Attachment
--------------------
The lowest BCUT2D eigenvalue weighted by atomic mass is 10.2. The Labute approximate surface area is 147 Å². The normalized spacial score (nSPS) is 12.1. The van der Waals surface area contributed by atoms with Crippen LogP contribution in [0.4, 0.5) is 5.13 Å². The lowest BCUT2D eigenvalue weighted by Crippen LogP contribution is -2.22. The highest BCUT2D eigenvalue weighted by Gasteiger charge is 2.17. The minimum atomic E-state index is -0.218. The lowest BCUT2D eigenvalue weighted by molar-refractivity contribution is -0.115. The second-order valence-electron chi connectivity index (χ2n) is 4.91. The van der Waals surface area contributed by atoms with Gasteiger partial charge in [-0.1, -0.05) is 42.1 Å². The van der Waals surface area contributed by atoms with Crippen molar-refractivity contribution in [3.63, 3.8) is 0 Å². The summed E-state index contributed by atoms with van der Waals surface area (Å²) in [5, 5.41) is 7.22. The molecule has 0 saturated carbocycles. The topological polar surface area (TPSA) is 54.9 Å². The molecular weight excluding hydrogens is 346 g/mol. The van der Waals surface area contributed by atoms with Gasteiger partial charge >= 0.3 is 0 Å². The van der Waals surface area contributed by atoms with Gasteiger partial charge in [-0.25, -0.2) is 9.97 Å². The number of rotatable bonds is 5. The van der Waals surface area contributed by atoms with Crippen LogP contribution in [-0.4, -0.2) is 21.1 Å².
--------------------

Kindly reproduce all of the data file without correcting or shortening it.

The lowest BCUT2D eigenvalue weighted by atomic mass is 10.2. The Labute approximate surface area is 147 Å². The normalized spacial score (nSPS) is 12.1. The van der Waals surface area contributed by atoms with Crippen LogP contribution in [0.4, 0.5) is 5.13 Å². The lowest BCUT2D eigenvalue weighted by Crippen LogP contribution is -2.22. The highest BCUT2D eigenvalue weighted by Gasteiger charge is 2.17. The minimum atomic E-state index is -0.218. The lowest BCUT2D eigenvalue weighted by molar-refractivity contribution is -0.115. The second-order valence-electron chi connectivity index (χ2n) is 4.91. The van der Waals surface area contributed by atoms with Gasteiger partial charge in [-0.1, -0.05) is 42.1 Å². The van der Waals surface area contributed by atoms with Crippen molar-refractivity contribution in [3.63, 3.8) is 0 Å². The summed E-state index contributed by atoms with van der Waals surface area (Å²) in [5, 5.41) is 7.22. The molecule has 0 saturated carbocycles. The topological polar surface area (TPSA) is 54.9 Å². The molecular weight excluding hydrogens is 346 g/mol. The van der Waals surface area contributed by atoms with Gasteiger partial charge >= 0.3 is 0 Å². The van der Waals surface area contributed by atoms with Gasteiger partial charge in [-0.25, -0.2) is 9.97 Å². The number of rotatable bonds is 5. The van der Waals surface area contributed by atoms with Crippen LogP contribution in [-0.4, -0.2) is 21.1 Å².